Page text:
Leveraging early HIV diagnosis and treatment in Thailand to conduct HIV cure research

Camilla Muccini, Trevor A. Crowell, Eugène Kroon, Carlo Sacdalan, Reshmie Ramautarsing, Pich Seekaew, Praphan Phanuphak, Jintanat Ananworanich, Donn J. Colby, Nittaya Phanuphak

Research output: Contribution to journalReview articlepeer-review


Thailand has the highest prevalence of HIV among countries in Asia but has also been a pioneer in HIV prevention and treatment efforts in the region, reducing the incidence of new infections significantly over the last two decades. Building upon this remarkable history, Thailand has set an ambitious goal to stop the AIDS epidemic in the country by 2030. A key component of the strategy to achieve this goal includes scale-up of HIV screening programs to facilitate early HIV diagnosis and investment in mechanisms to support immediate initiation of antiretroviral therapy (ART). Initiation of ART during early or acute HIV infection not only reduces viremia, thereby halting onward transmission of HIV, but also may facilitate HIV remission by reducing the size of the latent HIV reservoir and preserving immune function. In Thailand, many efforts have been made to reduce the time from HIV infection to diagnosis and from diagnosis to treatment, especially among men who have sex with men and transgender women. Successfully identifying and initiating ART in individuals with acute HIV infection has been leveraged to conduct groundbreaking studies of novel strategies to achieve HIV remission, including studies of broadly-neutralizing HIV-specific monoclonal antibodies and candidate therapeutic vaccines. These efforts have mostly been deployed in Bangkok and future efforts should include other urban and more rural areas. Continued progress in HIV prevention, screening, and treatment will position Thailand to substantially limit new infections and may pave the way for an HIV cure.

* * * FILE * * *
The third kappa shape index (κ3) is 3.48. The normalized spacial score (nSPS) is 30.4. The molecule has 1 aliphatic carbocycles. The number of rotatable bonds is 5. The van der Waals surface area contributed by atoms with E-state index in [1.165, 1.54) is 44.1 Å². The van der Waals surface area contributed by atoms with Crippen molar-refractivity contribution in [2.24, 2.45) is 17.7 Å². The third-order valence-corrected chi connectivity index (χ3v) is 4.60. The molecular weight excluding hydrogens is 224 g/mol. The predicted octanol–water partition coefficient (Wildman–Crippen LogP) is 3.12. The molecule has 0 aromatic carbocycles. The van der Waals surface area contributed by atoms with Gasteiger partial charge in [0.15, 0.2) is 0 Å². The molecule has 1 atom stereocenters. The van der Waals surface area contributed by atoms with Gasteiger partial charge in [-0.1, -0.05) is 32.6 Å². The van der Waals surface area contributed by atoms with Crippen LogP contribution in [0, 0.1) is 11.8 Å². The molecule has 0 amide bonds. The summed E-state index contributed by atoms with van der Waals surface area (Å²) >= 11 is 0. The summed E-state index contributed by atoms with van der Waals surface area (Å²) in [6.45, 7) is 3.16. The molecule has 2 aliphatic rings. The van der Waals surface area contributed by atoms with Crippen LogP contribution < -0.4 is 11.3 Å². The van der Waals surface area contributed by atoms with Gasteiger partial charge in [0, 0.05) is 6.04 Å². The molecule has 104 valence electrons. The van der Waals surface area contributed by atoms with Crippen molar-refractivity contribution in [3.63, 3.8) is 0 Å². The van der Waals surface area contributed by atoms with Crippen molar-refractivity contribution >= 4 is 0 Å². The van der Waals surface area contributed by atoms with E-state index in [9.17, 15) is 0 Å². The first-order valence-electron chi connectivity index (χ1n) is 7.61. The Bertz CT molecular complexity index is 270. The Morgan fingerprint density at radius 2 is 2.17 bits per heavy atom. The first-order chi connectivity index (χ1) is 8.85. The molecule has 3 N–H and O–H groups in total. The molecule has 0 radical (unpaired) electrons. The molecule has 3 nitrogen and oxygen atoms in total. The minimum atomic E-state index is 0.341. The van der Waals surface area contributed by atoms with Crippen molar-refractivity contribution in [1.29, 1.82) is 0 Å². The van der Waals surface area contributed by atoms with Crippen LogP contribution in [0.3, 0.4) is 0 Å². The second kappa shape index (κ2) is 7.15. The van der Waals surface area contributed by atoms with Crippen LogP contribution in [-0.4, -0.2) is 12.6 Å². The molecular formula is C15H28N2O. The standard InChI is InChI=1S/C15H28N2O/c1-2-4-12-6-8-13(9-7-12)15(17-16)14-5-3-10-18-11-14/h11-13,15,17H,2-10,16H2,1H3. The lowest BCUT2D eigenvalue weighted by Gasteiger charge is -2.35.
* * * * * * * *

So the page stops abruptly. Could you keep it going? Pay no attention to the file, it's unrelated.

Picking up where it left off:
Original languageEnglish
Article number25
JournalAIDS Research and Therapy
Issue number1
Publication statusPublished - Sep 6 2019


  • Acquired immunodeficiency syndrome
  • AIDS serodiagnosis
  • AIDS vaccines
  • Anti-retroviral agents
  • Disease reservoirs
  • Highly active antiretroviral therapy
  • HIV antibodies
  • HIV seropositivity

ASJC Scopus subject areas

  • Molecular Medicine
  • Virology
  • Pharmacology (medical)


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